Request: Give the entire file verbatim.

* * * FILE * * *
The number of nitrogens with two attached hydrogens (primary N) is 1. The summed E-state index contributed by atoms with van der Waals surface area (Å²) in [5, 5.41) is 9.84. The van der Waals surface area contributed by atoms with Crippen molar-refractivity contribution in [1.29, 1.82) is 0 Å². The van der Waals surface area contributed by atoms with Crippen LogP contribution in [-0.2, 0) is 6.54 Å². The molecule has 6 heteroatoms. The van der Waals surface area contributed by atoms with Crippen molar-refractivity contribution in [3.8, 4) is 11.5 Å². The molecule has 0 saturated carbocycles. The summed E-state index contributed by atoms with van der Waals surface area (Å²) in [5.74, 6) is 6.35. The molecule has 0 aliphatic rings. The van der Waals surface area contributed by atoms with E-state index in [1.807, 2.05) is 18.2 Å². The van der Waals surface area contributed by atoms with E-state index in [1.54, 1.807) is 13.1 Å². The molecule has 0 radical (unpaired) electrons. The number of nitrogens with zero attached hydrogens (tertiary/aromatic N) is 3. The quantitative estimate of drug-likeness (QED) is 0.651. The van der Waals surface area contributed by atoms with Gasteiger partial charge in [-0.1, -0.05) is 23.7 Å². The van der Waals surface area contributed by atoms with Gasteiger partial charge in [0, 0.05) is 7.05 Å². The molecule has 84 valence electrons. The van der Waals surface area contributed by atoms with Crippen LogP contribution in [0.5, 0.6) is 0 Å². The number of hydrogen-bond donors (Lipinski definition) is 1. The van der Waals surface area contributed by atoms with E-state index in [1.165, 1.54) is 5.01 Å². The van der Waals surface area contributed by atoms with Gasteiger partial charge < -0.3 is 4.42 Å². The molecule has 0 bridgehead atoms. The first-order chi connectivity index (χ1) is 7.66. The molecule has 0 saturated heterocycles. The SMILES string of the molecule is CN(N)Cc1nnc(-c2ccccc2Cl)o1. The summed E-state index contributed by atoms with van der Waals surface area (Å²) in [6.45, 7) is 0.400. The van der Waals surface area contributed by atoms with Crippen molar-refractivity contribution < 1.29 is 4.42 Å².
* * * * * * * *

The number of nitrogens with two attached hydrogens (primary N) is 1. The summed E-state index contributed by atoms with van der Waals surface area (Å²) in [5, 5.41) is 9.84. The van der Waals surface area contributed by atoms with Crippen molar-refractivity contribution in [1.29, 1.82) is 0 Å². The van der Waals surface area contributed by atoms with Crippen LogP contribution in [-0.2, 0) is 6.54 Å². The molecule has 6 heteroatoms. The van der Waals surface area contributed by atoms with Crippen molar-refractivity contribution in [3.8, 4) is 11.5 Å². The molecule has 0 saturated carbocycles. The summed E-state index contributed by atoms with van der Waals surface area (Å²) in [5.74, 6) is 6.35. The molecule has 0 aliphatic rings. The van der Waals surface area contributed by atoms with E-state index in [1.807, 2.05) is 18.2 Å². The van der Waals surface area contributed by atoms with E-state index in [1.54, 1.807) is 13.1 Å². The molecule has 0 radical (unpaired) electrons. The number of nitrogens with zero attached hydrogens (tertiary/aromatic N) is 3. The quantitative estimate of drug-likeness (QED) is 0.651. The van der Waals surface area contributed by atoms with Gasteiger partial charge in [-0.1, -0.05) is 23.7 Å². The van der Waals surface area contributed by atoms with Gasteiger partial charge in [0, 0.05) is 7.05 Å². The molecule has 84 valence electrons. The van der Waals surface area contributed by atoms with Crippen LogP contribution in [0.5, 0.6) is 0 Å². The number of hydrogen-bond donors (Lipinski definition) is 1. The van der Waals surface area contributed by atoms with E-state index in [1.165, 1.54) is 5.01 Å². The van der Waals surface area contributed by atoms with Gasteiger partial charge < -0.3 is 4.42 Å². The molecule has 0 bridgehead atoms. The first-order chi connectivity index (χ1) is 7.66. The molecule has 0 saturated heterocycles. The SMILES string of the molecule is CN(N)Cc1nnc(-c2ccccc2Cl)o1. The summed E-state index contributed by atoms with van der Waals surface area (Å²) in [6.45, 7) is 0.400. The van der Waals surface area contributed by atoms with Crippen molar-refractivity contribution < 1.29 is 4.42 Å².